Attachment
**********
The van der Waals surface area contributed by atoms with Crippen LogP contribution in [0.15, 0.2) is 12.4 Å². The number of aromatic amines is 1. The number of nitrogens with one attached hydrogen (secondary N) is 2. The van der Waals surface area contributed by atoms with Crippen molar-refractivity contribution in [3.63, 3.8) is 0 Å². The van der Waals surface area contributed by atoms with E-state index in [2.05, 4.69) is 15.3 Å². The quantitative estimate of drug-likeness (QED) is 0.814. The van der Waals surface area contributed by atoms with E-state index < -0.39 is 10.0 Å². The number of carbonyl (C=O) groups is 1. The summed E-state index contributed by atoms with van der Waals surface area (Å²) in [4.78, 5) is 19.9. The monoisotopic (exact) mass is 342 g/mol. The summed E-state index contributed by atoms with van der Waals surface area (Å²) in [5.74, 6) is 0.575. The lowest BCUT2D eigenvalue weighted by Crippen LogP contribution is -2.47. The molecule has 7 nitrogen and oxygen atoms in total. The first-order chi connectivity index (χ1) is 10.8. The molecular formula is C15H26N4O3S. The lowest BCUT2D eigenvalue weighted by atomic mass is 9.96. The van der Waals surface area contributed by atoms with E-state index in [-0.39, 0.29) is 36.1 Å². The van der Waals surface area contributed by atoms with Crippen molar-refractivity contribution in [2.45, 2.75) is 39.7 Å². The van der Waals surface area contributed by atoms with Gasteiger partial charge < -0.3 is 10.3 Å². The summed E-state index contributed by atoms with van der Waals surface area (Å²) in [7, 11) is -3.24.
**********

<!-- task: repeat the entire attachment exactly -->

The van der Waals surface area contributed by atoms with Crippen LogP contribution in [0.15, 0.2) is 12.4 Å². The number of aromatic amines is 1. The number of nitrogens with one attached hydrogen (secondary N) is 2. The van der Waals surface area contributed by atoms with Crippen molar-refractivity contribution in [3.63, 3.8) is 0 Å². The van der Waals surface area contributed by atoms with E-state index in [2.05, 4.69) is 15.3 Å². The quantitative estimate of drug-likeness (QED) is 0.814. The van der Waals surface area contributed by atoms with E-state index < -0.39 is 10.0 Å². The number of carbonyl (C=O) groups is 1. The summed E-state index contributed by atoms with van der Waals surface area (Å²) in [4.78, 5) is 19.9. The monoisotopic (exact) mass is 342 g/mol. The summed E-state index contributed by atoms with van der Waals surface area (Å²) in [5.74, 6) is 0.575. The lowest BCUT2D eigenvalue weighted by Crippen LogP contribution is -2.47. The molecule has 7 nitrogen and oxygen atoms in total. The first-order chi connectivity index (χ1) is 10.8. The molecular formula is C15H26N4O3S. The lowest BCUT2D eigenvalue weighted by atomic mass is 9.96. The van der Waals surface area contributed by atoms with E-state index in [-0.39, 0.29) is 36.1 Å². The van der Waals surface area contributed by atoms with Crippen molar-refractivity contribution in [2.45, 2.75) is 39.7 Å². The van der Waals surface area contributed by atoms with Gasteiger partial charge < -0.3 is 10.3 Å². The summed E-state index contributed by atoms with van der Waals surface area (Å²) in [7, 11) is -3.24.